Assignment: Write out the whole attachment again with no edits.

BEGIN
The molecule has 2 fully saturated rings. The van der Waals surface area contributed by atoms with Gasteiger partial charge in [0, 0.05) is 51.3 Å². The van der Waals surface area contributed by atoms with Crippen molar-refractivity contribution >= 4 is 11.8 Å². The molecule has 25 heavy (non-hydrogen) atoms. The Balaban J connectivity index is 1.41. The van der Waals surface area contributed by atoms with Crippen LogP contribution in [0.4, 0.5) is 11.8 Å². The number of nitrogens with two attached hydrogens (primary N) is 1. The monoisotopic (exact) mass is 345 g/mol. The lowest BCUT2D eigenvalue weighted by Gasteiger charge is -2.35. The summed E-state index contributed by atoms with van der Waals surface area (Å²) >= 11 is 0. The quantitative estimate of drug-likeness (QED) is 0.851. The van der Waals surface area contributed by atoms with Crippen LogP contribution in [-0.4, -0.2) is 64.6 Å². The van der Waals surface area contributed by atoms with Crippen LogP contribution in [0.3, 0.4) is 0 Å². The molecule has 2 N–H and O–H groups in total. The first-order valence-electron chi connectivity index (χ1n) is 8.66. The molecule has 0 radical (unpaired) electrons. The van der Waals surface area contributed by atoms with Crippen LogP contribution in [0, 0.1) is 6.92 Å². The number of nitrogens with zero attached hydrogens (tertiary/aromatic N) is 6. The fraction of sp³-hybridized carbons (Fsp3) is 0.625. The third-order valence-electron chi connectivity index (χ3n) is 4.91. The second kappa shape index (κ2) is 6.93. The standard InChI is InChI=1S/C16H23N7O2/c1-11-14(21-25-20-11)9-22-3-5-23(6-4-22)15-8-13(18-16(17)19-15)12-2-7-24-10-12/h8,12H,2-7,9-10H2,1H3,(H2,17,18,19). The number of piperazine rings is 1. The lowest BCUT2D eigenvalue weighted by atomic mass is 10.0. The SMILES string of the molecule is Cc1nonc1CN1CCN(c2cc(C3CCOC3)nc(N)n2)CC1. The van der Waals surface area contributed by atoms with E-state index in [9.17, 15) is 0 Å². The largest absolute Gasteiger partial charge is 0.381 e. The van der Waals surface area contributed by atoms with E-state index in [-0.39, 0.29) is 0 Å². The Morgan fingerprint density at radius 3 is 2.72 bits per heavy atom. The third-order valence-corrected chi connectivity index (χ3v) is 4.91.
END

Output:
The molecule has 2 fully saturated rings. The van der Waals surface area contributed by atoms with Gasteiger partial charge in [0, 0.05) is 51.3 Å². The van der Waals surface area contributed by atoms with Crippen molar-refractivity contribution >= 4 is 11.8 Å². The molecule has 25 heavy (non-hydrogen) atoms. The Balaban J connectivity index is 1.41. The van der Waals surface area contributed by atoms with Crippen LogP contribution in [0.4, 0.5) is 11.8 Å². The number of nitrogens with two attached hydrogens (primary N) is 1. The monoisotopic (exact) mass is 345 g/mol. The lowest BCUT2D eigenvalue weighted by Gasteiger charge is -2.35. The summed E-state index contributed by atoms with van der Waals surface area (Å²) >= 11 is 0. The quantitative estimate of drug-likeness (QED) is 0.851. The van der Waals surface area contributed by atoms with Crippen LogP contribution in [-0.4, -0.2) is 64.6 Å². The van der Waals surface area contributed by atoms with Crippen LogP contribution in [0.3, 0.4) is 0 Å². The molecule has 2 N–H and O–H groups in total. The first-order valence-electron chi connectivity index (χ1n) is 8.66. The molecule has 0 radical (unpaired) electrons. The van der Waals surface area contributed by atoms with Crippen LogP contribution in [0, 0.1) is 6.92 Å². The number of nitrogens with zero attached hydrogens (tertiary/aromatic N) is 6. The fraction of sp³-hybridized carbons (Fsp3) is 0.625. The third-order valence-electron chi connectivity index (χ3n) is 4.91. The second kappa shape index (κ2) is 6.93. The standard InChI is InChI=1S/C16H23N7O2/c1-11-14(21-25-20-11)9-22-3-5-23(6-4-22)15-8-13(18-16(17)19-15)12-2-7-24-10-12/h8,12H,2-7,9-10H2,1H3,(H2,17,18,19). The number of piperazine rings is 1. The lowest BCUT2D eigenvalue weighted by atomic mass is 10.0. The SMILES string of the molecule is Cc1nonc1CN1CCN(c2cc(C3CCOC3)nc(N)n2)CC1. The van der Waals surface area contributed by atoms with E-state index in [9.17, 15) is 0 Å². The largest absolute Gasteiger partial charge is 0.381 e. The van der Waals surface area contributed by atoms with E-state index in [-0.39, 0.29) is 0 Å². The Morgan fingerprint density at radius 3 is 2.72 bits per heavy atom. The third-order valence-corrected chi connectivity index (χ3v) is 4.91.